By Sarah C. P. Williams
Development is typically thought to be a one-way street. Stem cells produce cells that mature into specific types, such as the neurons and glia that compose nervous systems, but the reverse isn’t supposed to happen. Yet researchers have now discovered nervous system cells transforming back into stem cells in a very surprising place: inside teeth. This unexpected source of stem cells potentially offers scientists a new starting point from which to grow human tissues for therapeutic or research purposes without using embryos.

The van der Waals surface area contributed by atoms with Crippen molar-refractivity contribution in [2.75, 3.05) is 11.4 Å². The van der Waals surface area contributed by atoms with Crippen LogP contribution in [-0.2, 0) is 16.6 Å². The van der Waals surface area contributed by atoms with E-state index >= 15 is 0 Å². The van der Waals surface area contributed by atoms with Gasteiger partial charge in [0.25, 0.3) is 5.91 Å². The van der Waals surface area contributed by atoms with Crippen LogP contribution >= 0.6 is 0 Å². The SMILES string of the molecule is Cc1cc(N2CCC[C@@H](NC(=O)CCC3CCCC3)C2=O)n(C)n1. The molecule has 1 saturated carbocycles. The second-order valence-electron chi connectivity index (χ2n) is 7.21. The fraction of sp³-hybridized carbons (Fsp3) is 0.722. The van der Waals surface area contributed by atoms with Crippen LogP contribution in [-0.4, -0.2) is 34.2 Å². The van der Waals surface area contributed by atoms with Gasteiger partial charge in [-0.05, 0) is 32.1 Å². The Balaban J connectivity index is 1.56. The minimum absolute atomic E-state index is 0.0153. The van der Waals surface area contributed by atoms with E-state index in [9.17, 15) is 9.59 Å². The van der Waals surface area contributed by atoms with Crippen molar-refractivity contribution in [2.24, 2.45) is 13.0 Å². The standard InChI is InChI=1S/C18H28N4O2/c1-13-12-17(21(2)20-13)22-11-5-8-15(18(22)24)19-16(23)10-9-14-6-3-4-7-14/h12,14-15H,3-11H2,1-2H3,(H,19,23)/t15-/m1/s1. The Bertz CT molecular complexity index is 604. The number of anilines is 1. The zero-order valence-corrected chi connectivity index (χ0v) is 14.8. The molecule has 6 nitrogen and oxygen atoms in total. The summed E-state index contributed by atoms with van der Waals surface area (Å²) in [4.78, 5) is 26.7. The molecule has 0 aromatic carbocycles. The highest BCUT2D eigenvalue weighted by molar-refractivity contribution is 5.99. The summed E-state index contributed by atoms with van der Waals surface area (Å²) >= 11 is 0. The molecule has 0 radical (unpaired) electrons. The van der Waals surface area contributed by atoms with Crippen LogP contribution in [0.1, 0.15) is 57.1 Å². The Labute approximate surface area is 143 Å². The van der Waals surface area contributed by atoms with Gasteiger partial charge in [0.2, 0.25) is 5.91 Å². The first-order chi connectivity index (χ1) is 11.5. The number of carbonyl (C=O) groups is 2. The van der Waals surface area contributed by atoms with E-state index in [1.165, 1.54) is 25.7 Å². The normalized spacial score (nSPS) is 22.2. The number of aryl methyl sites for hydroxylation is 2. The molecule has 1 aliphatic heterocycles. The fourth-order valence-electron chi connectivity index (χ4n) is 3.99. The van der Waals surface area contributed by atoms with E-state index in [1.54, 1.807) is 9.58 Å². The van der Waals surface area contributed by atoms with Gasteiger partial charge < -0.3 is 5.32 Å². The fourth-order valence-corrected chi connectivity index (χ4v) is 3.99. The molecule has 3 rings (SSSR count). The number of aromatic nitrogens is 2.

“More than just applications within dentistry, this finding can have very broad implications,” says developmental biologist Igor Adameyko of the Karolinska Institute in Stockholm, who led the new work. “These stem cells could be used for regenerating cartilage and bone as well.”
Researchers knew that the soft “tooth pulp” in the center of teeth contained a small population of mesenchymal stem cells, the type of stem cell that can mature into teeth, bones, and cartilage. But no one had conclusively determined where these stem cells came from. Adameyko figured that if he could trace their development, he might be able to recreate the process in the lab, thereby offering a new way of growing stem cells for tissue regeneration.